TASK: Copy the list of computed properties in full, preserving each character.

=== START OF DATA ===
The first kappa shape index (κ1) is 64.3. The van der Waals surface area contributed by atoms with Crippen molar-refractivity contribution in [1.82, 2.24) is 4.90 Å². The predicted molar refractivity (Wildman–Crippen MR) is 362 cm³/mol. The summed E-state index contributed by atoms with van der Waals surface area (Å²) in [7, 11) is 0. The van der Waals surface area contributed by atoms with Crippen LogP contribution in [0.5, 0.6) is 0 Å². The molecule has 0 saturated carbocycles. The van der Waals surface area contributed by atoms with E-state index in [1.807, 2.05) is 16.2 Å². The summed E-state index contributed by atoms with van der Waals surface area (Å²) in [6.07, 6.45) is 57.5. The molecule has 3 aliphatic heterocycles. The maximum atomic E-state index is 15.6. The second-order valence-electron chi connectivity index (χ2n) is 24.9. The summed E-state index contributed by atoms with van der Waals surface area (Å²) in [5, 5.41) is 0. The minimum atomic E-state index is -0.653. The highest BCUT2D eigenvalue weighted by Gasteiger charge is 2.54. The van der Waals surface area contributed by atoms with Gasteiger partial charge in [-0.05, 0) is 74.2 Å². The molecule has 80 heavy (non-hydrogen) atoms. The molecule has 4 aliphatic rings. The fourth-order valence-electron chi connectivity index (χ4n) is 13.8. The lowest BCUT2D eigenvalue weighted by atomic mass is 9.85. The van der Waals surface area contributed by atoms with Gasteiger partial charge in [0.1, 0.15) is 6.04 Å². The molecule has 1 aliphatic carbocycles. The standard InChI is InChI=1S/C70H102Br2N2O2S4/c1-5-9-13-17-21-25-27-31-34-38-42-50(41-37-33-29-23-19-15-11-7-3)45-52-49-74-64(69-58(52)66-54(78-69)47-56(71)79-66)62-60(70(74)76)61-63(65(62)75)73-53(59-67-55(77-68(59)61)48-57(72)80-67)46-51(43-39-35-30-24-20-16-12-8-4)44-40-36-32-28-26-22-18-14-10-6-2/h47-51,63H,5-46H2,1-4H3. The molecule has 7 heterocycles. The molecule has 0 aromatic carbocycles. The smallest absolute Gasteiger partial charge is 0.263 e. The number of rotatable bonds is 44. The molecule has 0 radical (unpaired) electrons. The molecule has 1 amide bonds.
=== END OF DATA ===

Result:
The first kappa shape index (κ1) is 64.3. The van der Waals surface area contributed by atoms with Crippen molar-refractivity contribution in [1.82, 2.24) is 4.90 Å². The predicted molar refractivity (Wildman–Crippen MR) is 362 cm³/mol. The summed E-state index contributed by atoms with van der Waals surface area (Å²) in [7, 11) is 0. The van der Waals surface area contributed by atoms with Crippen LogP contribution in [0.5, 0.6) is 0 Å². The molecule has 0 saturated carbocycles. The van der Waals surface area contributed by atoms with E-state index in [1.807, 2.05) is 16.2 Å². The summed E-state index contributed by atoms with van der Waals surface area (Å²) in [6.07, 6.45) is 57.5. The molecule has 3 aliphatic heterocycles. The maximum atomic E-state index is 15.6. The second-order valence-electron chi connectivity index (χ2n) is 24.9. The summed E-state index contributed by atoms with van der Waals surface area (Å²) in [5, 5.41) is 0. The minimum atomic E-state index is -0.653. The highest BCUT2D eigenvalue weighted by Gasteiger charge is 2.54. The van der Waals surface area contributed by atoms with Gasteiger partial charge in [-0.05, 0) is 74.2 Å². The molecule has 80 heavy (non-hydrogen) atoms. The molecule has 4 aliphatic rings. The fourth-order valence-electron chi connectivity index (χ4n) is 13.8. The lowest BCUT2D eigenvalue weighted by atomic mass is 9.85. The van der Waals surface area contributed by atoms with Gasteiger partial charge in [0.1, 0.15) is 6.04 Å². The molecule has 1 aliphatic carbocycles. The standard InChI is InChI=1S/C70H102Br2N2O2S4/c1-5-9-13-17-21-25-27-31-34-38-42-50(41-37-33-29-23-19-15-11-7-3)45-52-49-74-64(69-58(52)66-54(78-69)47-56(71)79-66)62-60(70(74)76)61-63(65(62)75)73-53(59-67-55(77-68(59)61)48-57(72)80-67)46-51(43-39-35-30-24-20-16-12-8-4)44-40-36-32-28-26-22-18-14-10-6-2/h47-51,63H,5-46H2,1-4H3. The molecule has 7 heterocycles. The molecule has 0 aromatic carbocycles. The smallest absolute Gasteiger partial charge is 0.263 e. The number of rotatable bonds is 44. The molecule has 0 radical (unpaired) electrons. The molecule has 1 amide bonds.